Fairy Lore in History and Literature


Fairy tales for those who believe, are not a tale at all.
They are whispered to us in our dreams, by fairies one and all.

A fairy is a small, supernatural creature that dwells in a magical place. In folklore fairies are usually in human form but they are known to disguise themselves well when needed. There are a wide variety of earth spirits, from the elves and gnomes of the deep forest - to the pixies and fairies of flower gardens and meadow lands. Undines, nymphs and sprites are water creatures and sylphs are air spirits.

Have you heard the fairies all among the limes
Singing little fairy tunes to little fairy rhymes?

Belief in fairies is universal among almost all cultures. Scholars attribute fairies to the sirens of Homer, the nymphs of the Iliad, celestial singers in Sanscrit poetry, spirits of the Pacific Islands, and Hathors of ancient Egypt. In more recent folk culture, you will find leprechauns - wee folk of Ireland, the brownies of Britain and the kobold from the faerie realm of Germany.

If you see a faery ring in a field of grass,
Very lightly step around, tip-toe as you pass..

Fairies live in their own enchanted realm but they also have been sighted among the flowers, woodlands, hills and streams - sometimes riding on their fairy steeds or flitting from flower to flower. When fairies gather together to sing and dance, you might find a fairy ring of toadstools / mushrooms after they have left.

That they do dwell within the cowslip's hollow is truth
for I have seen them fly out in intoxicated abandon

Thomas Croker (1789-1854) in his collection of Irish Fairy Tales, described fairies as being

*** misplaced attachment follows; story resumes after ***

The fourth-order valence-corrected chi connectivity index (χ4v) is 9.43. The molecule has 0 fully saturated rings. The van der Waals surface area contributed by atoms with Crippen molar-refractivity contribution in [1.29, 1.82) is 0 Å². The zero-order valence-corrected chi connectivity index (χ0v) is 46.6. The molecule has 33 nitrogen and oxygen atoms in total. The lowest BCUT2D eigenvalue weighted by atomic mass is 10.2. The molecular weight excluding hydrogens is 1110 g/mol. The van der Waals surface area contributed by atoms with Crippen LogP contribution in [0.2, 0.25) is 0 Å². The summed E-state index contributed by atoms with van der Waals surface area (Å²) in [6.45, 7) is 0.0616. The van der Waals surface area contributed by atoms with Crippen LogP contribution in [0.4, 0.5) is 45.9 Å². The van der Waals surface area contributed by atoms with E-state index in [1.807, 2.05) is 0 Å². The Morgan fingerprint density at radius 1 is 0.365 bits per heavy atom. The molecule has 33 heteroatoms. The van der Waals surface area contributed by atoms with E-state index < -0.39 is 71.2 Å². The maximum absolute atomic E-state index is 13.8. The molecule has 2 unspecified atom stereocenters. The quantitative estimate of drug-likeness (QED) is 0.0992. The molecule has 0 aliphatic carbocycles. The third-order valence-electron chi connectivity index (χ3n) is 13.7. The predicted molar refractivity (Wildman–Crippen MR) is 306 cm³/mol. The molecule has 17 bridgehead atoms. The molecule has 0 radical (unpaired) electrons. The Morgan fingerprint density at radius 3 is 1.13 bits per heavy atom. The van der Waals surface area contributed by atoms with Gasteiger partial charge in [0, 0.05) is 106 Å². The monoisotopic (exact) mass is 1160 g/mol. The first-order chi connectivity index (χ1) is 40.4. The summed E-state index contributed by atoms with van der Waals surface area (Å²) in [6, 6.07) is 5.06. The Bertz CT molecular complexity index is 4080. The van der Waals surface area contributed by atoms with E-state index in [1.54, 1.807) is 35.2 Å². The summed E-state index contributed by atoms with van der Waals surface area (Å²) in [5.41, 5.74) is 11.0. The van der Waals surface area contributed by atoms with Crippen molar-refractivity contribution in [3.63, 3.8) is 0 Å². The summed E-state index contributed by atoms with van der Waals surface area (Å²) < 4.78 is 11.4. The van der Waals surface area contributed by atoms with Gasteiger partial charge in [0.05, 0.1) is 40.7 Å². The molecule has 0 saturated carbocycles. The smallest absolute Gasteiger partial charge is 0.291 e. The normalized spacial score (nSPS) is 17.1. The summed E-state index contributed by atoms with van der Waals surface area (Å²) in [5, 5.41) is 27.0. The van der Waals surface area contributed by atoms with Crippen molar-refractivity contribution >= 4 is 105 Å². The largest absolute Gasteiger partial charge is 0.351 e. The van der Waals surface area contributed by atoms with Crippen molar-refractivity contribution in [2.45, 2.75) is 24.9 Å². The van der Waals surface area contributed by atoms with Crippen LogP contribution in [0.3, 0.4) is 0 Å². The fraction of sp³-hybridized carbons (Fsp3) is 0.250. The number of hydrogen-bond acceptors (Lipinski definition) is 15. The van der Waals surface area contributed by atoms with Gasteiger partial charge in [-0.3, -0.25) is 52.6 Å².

"a few inches high, airy and almost transparent in body; so delicate in their form that a dew drop, when they chance to dance on it, trembles, indeed, but never breaks." Shakespeare wrote of Oberon, a fairy King in "A Midsummer Night's Dream" and told of the fairy Queen Mab in "Romeo and Juliet." An English folk song, Tamlin, tells of a young knight bewitched by a fairy queen.

The Queen of fairies caught me
when from my horse I fell...

Then upspoke the fairy queen, an angry queen was she, had I known, Tamiln, she said,
what this night I did see,
I'd have looked him in the eyes
and turned him to a tree...

In folklore, fairies are mainly felt to be charitable to humans. They are known however to be playful and love to play tricks on mere mortals. They must be spoken well of and treated with respect, or you may rouse their anger. Folklore speaks of leaving small trinkets as gifts to fairies, such as small beads and dainty deserts, to gain their favor.

Do you seek the road to Fairyland.....
If you know the very words to cast a spell of might,
And, if the breeze is right,
you sail away to Fairyland along this track of light.

 

 

Fairy Wings!


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